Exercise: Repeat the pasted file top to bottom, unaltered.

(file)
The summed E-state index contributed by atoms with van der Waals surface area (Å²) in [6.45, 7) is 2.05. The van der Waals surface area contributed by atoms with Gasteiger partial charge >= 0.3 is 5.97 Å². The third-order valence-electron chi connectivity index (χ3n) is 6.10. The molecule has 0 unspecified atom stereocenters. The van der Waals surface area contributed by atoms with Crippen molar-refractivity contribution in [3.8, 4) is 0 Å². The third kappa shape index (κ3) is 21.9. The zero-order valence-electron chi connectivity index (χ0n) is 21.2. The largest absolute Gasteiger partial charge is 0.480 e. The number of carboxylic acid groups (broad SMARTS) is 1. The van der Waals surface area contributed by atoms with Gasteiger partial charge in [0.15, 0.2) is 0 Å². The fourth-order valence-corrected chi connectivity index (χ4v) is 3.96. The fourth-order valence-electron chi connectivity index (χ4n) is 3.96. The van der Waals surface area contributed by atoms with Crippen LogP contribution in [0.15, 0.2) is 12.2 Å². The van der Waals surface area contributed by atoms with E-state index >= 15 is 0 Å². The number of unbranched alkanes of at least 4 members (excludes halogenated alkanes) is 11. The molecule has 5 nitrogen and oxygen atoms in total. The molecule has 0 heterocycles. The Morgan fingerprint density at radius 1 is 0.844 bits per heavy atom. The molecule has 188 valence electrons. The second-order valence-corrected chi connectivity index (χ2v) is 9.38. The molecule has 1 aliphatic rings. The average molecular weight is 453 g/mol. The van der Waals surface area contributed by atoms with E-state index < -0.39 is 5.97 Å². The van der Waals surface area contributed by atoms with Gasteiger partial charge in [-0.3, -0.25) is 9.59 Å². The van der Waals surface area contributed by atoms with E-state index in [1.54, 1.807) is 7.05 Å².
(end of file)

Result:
The summed E-state index contributed by atoms with van der Waals surface area (Å²) in [6.45, 7) is 2.05. The van der Waals surface area contributed by atoms with Gasteiger partial charge >= 0.3 is 5.97 Å². The third-order valence-electron chi connectivity index (χ3n) is 6.10. The molecule has 0 unspecified atom stereocenters. The van der Waals surface area contributed by atoms with Crippen molar-refractivity contribution in [3.8, 4) is 0 Å². The third kappa shape index (κ3) is 21.9. The zero-order valence-electron chi connectivity index (χ0n) is 21.2. The largest absolute Gasteiger partial charge is 0.480 e. The number of carboxylic acid groups (broad SMARTS) is 1. The van der Waals surface area contributed by atoms with Gasteiger partial charge in [0.15, 0.2) is 0 Å². The fourth-order valence-corrected chi connectivity index (χ4v) is 3.96. The fourth-order valence-electron chi connectivity index (χ4n) is 3.96. The van der Waals surface area contributed by atoms with Crippen LogP contribution in [0.15, 0.2) is 12.2 Å². The van der Waals surface area contributed by atoms with E-state index >= 15 is 0 Å². The number of unbranched alkanes of at least 4 members (excludes halogenated alkanes) is 11. The molecule has 5 nitrogen and oxygen atoms in total. The molecule has 0 heterocycles. The Morgan fingerprint density at radius 1 is 0.844 bits per heavy atom. The molecule has 188 valence electrons. The second-order valence-corrected chi connectivity index (χ2v) is 9.38. The molecule has 1 aliphatic rings. The average molecular weight is 453 g/mol. The van der Waals surface area contributed by atoms with E-state index < -0.39 is 5.97 Å². The van der Waals surface area contributed by atoms with Gasteiger partial charge in [-0.3, -0.25) is 9.59 Å². The van der Waals surface area contributed by atoms with E-state index in [1.54, 1.807) is 7.05 Å².